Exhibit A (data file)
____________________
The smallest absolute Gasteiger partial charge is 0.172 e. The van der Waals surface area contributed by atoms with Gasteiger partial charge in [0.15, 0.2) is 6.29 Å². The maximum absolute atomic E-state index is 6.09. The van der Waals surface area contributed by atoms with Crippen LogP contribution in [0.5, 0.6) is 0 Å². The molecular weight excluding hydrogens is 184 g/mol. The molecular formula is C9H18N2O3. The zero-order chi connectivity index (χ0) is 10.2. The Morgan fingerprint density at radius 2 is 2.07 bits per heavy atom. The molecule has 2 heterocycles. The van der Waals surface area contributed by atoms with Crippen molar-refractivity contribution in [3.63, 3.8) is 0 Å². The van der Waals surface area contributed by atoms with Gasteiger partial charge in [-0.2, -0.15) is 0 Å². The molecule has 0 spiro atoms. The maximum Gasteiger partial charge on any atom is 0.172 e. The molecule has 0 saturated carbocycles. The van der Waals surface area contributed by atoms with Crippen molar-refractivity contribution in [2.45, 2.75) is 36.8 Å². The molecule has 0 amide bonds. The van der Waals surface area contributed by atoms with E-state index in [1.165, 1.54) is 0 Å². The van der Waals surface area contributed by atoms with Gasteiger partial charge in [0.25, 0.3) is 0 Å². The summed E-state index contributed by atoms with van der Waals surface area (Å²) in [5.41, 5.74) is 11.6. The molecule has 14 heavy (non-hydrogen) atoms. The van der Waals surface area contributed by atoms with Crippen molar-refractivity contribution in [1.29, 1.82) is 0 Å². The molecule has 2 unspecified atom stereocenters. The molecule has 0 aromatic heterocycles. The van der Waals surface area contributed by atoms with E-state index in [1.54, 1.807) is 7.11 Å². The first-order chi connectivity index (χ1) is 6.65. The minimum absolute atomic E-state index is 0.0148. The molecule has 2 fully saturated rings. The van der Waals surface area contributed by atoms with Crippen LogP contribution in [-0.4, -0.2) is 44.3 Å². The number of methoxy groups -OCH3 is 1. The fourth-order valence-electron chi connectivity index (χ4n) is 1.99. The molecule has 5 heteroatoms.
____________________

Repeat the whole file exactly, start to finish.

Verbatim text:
The smallest absolute Gasteiger partial charge is 0.172 e. The van der Waals surface area contributed by atoms with Gasteiger partial charge in [0.15, 0.2) is 6.29 Å². The maximum absolute atomic E-state index is 6.09. The van der Waals surface area contributed by atoms with Crippen LogP contribution in [0.5, 0.6) is 0 Å². The molecular weight excluding hydrogens is 184 g/mol. The molecular formula is C9H18N2O3. The zero-order chi connectivity index (χ0) is 10.2. The Morgan fingerprint density at radius 2 is 2.07 bits per heavy atom. The molecule has 2 heterocycles. The van der Waals surface area contributed by atoms with Crippen molar-refractivity contribution in [3.63, 3.8) is 0 Å². The van der Waals surface area contributed by atoms with Gasteiger partial charge in [-0.2, -0.15) is 0 Å². The molecule has 0 spiro atoms. The maximum Gasteiger partial charge on any atom is 0.172 e. The molecule has 0 saturated carbocycles. The van der Waals surface area contributed by atoms with Crippen molar-refractivity contribution in [2.45, 2.75) is 36.8 Å². The molecule has 0 amide bonds. The van der Waals surface area contributed by atoms with E-state index in [1.165, 1.54) is 0 Å². The van der Waals surface area contributed by atoms with Gasteiger partial charge in [0.25, 0.3) is 0 Å². The summed E-state index contributed by atoms with van der Waals surface area (Å²) in [5.41, 5.74) is 11.6. The molecule has 14 heavy (non-hydrogen) atoms. The van der Waals surface area contributed by atoms with Crippen molar-refractivity contribution in [1.29, 1.82) is 0 Å². The molecule has 2 unspecified atom stereocenters. The molecule has 0 aromatic heterocycles. The van der Waals surface area contributed by atoms with E-state index in [1.54, 1.807) is 7.11 Å². The first-order chi connectivity index (χ1) is 6.65. The minimum absolute atomic E-state index is 0.0148. The molecule has 2 fully saturated rings. The van der Waals surface area contributed by atoms with Crippen LogP contribution in [-0.4, -0.2) is 44.3 Å². The number of methoxy groups -OCH3 is 1. The fourth-order valence-electron chi connectivity index (χ4n) is 1.99. The molecule has 5 heteroatoms.